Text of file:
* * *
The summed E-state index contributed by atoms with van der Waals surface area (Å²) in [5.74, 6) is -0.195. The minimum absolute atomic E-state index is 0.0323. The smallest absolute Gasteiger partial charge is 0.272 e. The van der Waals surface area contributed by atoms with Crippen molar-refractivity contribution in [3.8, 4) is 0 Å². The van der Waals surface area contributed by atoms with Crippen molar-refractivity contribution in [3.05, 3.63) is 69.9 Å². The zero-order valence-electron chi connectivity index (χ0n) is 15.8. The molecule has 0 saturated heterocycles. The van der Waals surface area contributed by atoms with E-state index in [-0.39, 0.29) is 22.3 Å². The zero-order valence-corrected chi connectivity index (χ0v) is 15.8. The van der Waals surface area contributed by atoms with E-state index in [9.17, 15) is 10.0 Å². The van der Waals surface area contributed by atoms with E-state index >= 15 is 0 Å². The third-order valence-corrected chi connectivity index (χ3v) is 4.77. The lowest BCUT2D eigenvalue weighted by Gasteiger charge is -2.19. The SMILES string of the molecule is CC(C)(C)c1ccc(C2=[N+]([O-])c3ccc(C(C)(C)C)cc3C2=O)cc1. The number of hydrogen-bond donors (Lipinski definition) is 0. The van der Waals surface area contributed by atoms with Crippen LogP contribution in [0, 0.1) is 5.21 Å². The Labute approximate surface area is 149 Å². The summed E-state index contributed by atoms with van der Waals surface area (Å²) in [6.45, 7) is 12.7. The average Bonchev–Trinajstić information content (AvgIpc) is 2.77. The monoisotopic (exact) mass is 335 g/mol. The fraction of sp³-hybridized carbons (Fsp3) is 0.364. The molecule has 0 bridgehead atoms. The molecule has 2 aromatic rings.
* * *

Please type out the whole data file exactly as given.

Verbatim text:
The summed E-state index contributed by atoms with van der Waals surface area (Å²) in [5.74, 6) is -0.195. The minimum absolute atomic E-state index is 0.0323. The smallest absolute Gasteiger partial charge is 0.272 e. The van der Waals surface area contributed by atoms with Crippen molar-refractivity contribution in [3.8, 4) is 0 Å². The van der Waals surface area contributed by atoms with Crippen molar-refractivity contribution in [3.05, 3.63) is 69.9 Å². The zero-order valence-electron chi connectivity index (χ0n) is 15.8. The molecule has 0 saturated heterocycles. The van der Waals surface area contributed by atoms with E-state index in [-0.39, 0.29) is 22.3 Å². The zero-order valence-corrected chi connectivity index (χ0v) is 15.8. The van der Waals surface area contributed by atoms with E-state index in [9.17, 15) is 10.0 Å². The van der Waals surface area contributed by atoms with E-state index >= 15 is 0 Å². The third-order valence-corrected chi connectivity index (χ3v) is 4.77. The lowest BCUT2D eigenvalue weighted by Gasteiger charge is -2.19. The SMILES string of the molecule is CC(C)(C)c1ccc(C2=[N+]([O-])c3ccc(C(C)(C)C)cc3C2=O)cc1. The number of hydrogen-bond donors (Lipinski definition) is 0. The van der Waals surface area contributed by atoms with Crippen LogP contribution in [0, 0.1) is 5.21 Å². The Labute approximate surface area is 149 Å². The summed E-state index contributed by atoms with van der Waals surface area (Å²) in [6.45, 7) is 12.7. The average Bonchev–Trinajstić information content (AvgIpc) is 2.77. The monoisotopic (exact) mass is 335 g/mol. The fraction of sp³-hybridized carbons (Fsp3) is 0.364. The molecule has 0 bridgehead atoms. The molecule has 2 aromatic rings.